Alt+Home: Everything New is old again
The game industry is no stranger to this phenomena; major publishers and even hobbyists constantly give older games a fresh coat of paint using the latest and greatest tools, while still attempting to capture the essence of what made the originals so memorable in the first place. Some succeed spectacularly at this, such as this year’s blockbuster remake of Doom or 2003’s Prince of Persia: The Sands of Time. It’s tough to distill exactly which elements need to be carried over to the new version, which is why a lot of remakes fail to impress their target audience.
In the opposite direction, sometimes developers aim to simplify modern games, usually trying to emulate how they would have looked decades ago when the available resources were much more primitive. The goal when creating one of these “demakes” is to discern the most important elements from a game, and then take away all the fancy technological polish and budget. The idea has been around for a while now; entire game jams have been focused on this idea, participants crunching their favorite games into colorful and compact 8-bit tributes. You’ve probably seen a few yourself if you’ve spent any amount of time on the Internet in the last six years or so. Sometimes they are really just quick, fun exercises for their developers, or practice for pixel artists, and are quickly forgotten after the initial obligatory moment in the social media spotlight, ending up on the virtual shelves of indie publishers like itch.io. I’d like to focus for a moment on some of the outliers, demakes that have proven themselves to be so much more than minimalist shadows of their forebearers.
If you want to reconstruct an entire game in the style of the classic Nintendo Entertainment System and you happen to know how to code in Assembly, you can’t get more authentic than building something that can be played from an actual game cartridge. While hobbyists have been capable of creating unique programs for the Nintendo hardware for years, Dustin Long (aka Dustmop) raised the bar by translating an existing contemporary game, Thekla Inc’s The Witness, into this format. You can play it in any old emulator, but if you’ve got the hardware and the know-how, you can fire the thing into a blank cartridge & play it right through your NES console, provided you’ve managed to keep yours alive and kicking for the last three decades!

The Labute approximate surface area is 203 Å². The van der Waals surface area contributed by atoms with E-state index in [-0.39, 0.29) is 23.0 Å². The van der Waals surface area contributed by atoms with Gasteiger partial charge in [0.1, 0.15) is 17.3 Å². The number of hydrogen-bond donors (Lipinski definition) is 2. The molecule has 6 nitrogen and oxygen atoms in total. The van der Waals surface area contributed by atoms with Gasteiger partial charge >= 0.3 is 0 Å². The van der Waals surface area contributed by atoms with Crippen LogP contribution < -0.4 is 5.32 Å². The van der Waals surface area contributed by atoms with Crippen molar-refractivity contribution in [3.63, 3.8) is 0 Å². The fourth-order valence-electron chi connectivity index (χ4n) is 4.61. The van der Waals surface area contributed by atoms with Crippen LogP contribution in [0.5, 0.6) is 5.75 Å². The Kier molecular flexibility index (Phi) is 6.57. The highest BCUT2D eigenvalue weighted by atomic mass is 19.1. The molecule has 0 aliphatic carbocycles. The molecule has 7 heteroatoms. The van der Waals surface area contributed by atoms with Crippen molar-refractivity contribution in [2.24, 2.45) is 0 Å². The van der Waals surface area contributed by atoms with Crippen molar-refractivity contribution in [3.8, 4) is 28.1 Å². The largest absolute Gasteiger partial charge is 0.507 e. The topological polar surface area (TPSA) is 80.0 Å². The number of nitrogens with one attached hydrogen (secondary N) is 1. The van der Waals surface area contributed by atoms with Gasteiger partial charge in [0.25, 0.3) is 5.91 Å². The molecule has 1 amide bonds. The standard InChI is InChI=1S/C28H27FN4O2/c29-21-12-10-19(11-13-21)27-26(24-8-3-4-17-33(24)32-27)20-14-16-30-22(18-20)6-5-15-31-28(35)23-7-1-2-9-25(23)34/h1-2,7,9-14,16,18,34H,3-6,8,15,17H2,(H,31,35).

In The Witness, players explore an island filled with puzzles that have to be solved in order to progress to new parts of the island and move the story along. All of the puzzles have the same grid format, with solutions that often require inspecting the environments for clues. What makes this particular demake work so well is that while the original is presented as a 3D experience, the primary interaction players have with it is through its two-dimensional puzzles. Wit.nes simplifies the experience to its core “hook;” just as in the forerunning game, most of your time will be spent solving mazes on a puzzle grid. The island setpiece is still there, but it’s even more of a backdrop because of the simplicity mandated by the game’s format.
Besides the novelty of its physical manifestation, there’s a slightly more obscure reason The Wit.nes is in this list. The designer of The Witness, Jonathan Blow, made a name for himself in 2008 with Braid, a game rife with references and nods to classic games. Rolling his latest project back to an 8-bit framework is only fitting!
When ID Software released Wolfenstein 3D in 1992, it paved the way for modern first-person shooter games as we know them. There weren’t many games using 3D graphics technology at the time (and the ones that did were largely flight simulation games like Wing Commander), so ID’s gory remake of the two-dimensional Castle Wolfenstein games was the closest players of the time had ever felt to actually being behind the barrel of a machine gun, spraying pixelated death at endless waves of bad guys. It goes without saying that the rest is history.